Diversify and Separate your Goals

Humans are not machines. Aside from money, life is meant to be lived and enjoyed. This means that you need to prepare yourself for not just your future, but also emergencies and fulfillment goals. The “bucket” approach explores three different areas of investment:

  1. The “security” bucket can be looked at as a stable part of your portfolio, or even an emergency fund. this will contain savings accounts, money market vehicles, and bonds that have a very small growth rate, but is unlikely to lose your principal investment.
  2. The “growth” bucket should contain the majority of your holdings, about 80%. These are for ETFs, Stocks, and index funds that track, match or potentially beat the growth of the market in the long term.
  3. The “dream” bucket, which no more than 10% should go into. This can include income made from the other buckets as well as employment or business earnings investing into whatever you’d like. These could be speculative plays, or not even investment-related at all (vacations, trips, or hobbies!)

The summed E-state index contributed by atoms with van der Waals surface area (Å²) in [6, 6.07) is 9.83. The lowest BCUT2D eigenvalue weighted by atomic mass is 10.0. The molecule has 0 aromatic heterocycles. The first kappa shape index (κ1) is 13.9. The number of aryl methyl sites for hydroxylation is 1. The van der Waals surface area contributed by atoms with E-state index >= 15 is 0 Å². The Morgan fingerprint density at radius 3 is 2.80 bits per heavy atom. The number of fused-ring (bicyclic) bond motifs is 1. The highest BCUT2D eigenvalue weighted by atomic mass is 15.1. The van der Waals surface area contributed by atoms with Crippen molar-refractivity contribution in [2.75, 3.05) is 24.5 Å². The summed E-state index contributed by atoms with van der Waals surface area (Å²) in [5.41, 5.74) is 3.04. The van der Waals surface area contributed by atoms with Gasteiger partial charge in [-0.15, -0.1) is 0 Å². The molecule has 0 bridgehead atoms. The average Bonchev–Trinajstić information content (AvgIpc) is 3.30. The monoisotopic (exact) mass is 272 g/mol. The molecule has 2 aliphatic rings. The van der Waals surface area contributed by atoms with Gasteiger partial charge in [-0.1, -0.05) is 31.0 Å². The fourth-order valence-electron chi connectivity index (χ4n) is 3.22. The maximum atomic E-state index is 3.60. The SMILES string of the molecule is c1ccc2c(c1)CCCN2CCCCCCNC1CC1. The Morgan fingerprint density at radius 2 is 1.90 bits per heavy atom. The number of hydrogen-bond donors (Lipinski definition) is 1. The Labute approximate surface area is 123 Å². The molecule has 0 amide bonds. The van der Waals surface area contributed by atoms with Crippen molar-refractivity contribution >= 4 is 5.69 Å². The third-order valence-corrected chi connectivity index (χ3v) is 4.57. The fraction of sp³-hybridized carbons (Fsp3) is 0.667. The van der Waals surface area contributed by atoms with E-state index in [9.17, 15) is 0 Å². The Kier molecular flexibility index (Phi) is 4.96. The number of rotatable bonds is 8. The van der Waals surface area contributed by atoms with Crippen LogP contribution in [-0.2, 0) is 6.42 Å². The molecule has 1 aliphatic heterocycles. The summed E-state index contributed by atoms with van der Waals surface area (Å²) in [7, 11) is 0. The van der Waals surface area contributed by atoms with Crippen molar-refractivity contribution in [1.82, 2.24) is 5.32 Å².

MONEY Master the Game Review: should you read this Book?

Robbins aims to paint a clear picture for readers on the beautiful reality of the capital markets, anyone can create their wealth through financial success and discipline. There is something to be learned in this book for everyone, including portfolio managers and even children at school.

This book does not necessarily need to be read cover to cover; some sections can be cherry-picked such as the exact portfolio allocations of billionaires which include David Swensen and Ray Dalio.

Some critics of this book may say that it is too general, but can be looked at this way: If you are a beginning investor, this book is for you. If you are a financial professional: this book can teach you something new. If you are completely new to the world of money management, this book is also for you.


For a book that is extremely difficult to summarize in only a few points, it is one of the best in the self-help and finance section. It is recommended that the entire book be read, as it contains more knowledge not listed here.

For example, the difference between a financial advisor and fiduciary duty, some more financial goals that could be reached, and how to speed up the process of wealth creation. Excercise the first part of your investment journey today by investing in tools that will aid your financial literacy such as MONEY Master the Game!

Marilyn Nissen
Written by Marilyn Nissen

Marilyn Nissen is the founder of, a highly reputable book summary and reviews website. With over a decade of experience in summarizing and reviewing books, Marilyn is a trusted authority in the book industry.